The yield curve and credit-default swaps tell the same story: The U.S. can't borrow trillions without paying a price.
WHAT ONCE WAS UNTHINKABLE has come to pass this year: massive bailouts by the Treasury and the Federal Reserve, with the extension of billions of the taxpayers' and the central bank's credit in so many new and untested schemes that you can't tell your acronyms or abbreviations without a scorecard.
Even more unbelievable is that some of the recipients of staggering sums are coming back for a second round. Or that the queue of petitioners grows by the day.
But what happens if the requests begin to strain the credit line of the world's most creditworthy borrower, the U.S. government itself? Unthinkable?
American International Group (ticker: AIG), which originally had to borrow what was a stunning $85 billion from the Fed to keep it from cratering in September, upped the total Sunday to $150 billion.
Monday, Fannie Mae (FNM) reported a $29 billion third-quarter loss, far in excess of forecasts, raising the specter that the mortgage giant may need more money after the Treasury pledged to inject $100 billion in preferred stock financing in September.
Meanwhile, American Express (AXP) received Fed approval to convert to a bank holding company, joining the likes of Morgan Stanley (MS) and Goldman Sachs (GS), that have a direct pipeline to borrow from the Fed or the Treasury's TARP, the $700 billion Troubled Asset Relief Program.
And, of course, Detroit is looking for a credit line from Washington. General Motors (GM) Friday warned it could run out of cash next year without a government loan. GM plunged another 23% Monday, to 3.36, as several analysts helpfully recommended selling shares of the beleaguered auto maker that already had lost more than 85% of their value.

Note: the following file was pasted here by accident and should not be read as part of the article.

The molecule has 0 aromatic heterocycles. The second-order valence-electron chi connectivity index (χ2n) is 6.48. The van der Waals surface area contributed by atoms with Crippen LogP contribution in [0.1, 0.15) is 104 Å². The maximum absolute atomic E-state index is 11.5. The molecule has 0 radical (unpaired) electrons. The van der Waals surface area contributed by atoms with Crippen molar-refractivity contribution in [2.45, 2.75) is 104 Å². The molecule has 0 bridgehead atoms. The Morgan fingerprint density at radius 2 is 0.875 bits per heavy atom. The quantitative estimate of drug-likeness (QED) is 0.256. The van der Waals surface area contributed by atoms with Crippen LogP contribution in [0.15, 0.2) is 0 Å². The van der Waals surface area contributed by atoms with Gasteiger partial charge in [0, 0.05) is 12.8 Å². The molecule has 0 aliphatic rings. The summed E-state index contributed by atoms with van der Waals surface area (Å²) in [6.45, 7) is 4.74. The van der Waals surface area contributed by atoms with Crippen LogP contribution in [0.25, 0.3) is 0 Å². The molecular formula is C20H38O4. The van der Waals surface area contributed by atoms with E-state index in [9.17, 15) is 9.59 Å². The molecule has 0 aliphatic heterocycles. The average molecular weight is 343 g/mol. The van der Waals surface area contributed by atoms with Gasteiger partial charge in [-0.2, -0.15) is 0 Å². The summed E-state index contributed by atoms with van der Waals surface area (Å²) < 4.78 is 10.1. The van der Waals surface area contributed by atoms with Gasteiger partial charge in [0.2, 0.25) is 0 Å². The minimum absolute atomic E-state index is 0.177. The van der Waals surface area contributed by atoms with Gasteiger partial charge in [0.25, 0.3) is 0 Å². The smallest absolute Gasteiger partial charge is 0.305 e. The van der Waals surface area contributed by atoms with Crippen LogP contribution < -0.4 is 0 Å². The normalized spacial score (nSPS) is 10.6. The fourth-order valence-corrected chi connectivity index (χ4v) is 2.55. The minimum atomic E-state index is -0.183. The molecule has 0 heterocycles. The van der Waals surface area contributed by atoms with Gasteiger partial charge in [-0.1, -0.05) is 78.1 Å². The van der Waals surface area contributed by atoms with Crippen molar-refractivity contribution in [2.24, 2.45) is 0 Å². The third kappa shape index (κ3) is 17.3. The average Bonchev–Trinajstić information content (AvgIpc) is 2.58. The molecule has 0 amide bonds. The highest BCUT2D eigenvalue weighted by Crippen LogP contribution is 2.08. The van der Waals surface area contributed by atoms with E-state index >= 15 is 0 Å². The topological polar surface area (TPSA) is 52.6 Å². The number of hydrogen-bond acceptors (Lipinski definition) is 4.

Visiting the White House Monday, President-elect Obama pressed President Bush to support emergency aid for GM and other auto makers. The prospect for federal aid for GM ironically weighed on its shares as one bearish analyst said the price of the bailout could be a wipeout of common holders.
Be that as it may, it's all adding up. If the late Sen. Everett Dirksen were around today, he might comment that a trillion here, a trillion there and pretty soon you're talking about real money.
Trillions are no hyperbole. The Treasury is set to borrow $550 billion in the current quarter alone and $368 billion in the first quarter of 2009. "Near-term pressures on Treasury finances are much more intense than we had thought," Goldman Sachs economists commented when the government announced its borrowing projections last week.
It may finally be catching up with Uncle Sam. That's what the yield curve may be whispering. But some economists are too deaf, or dumb, to get it....MORE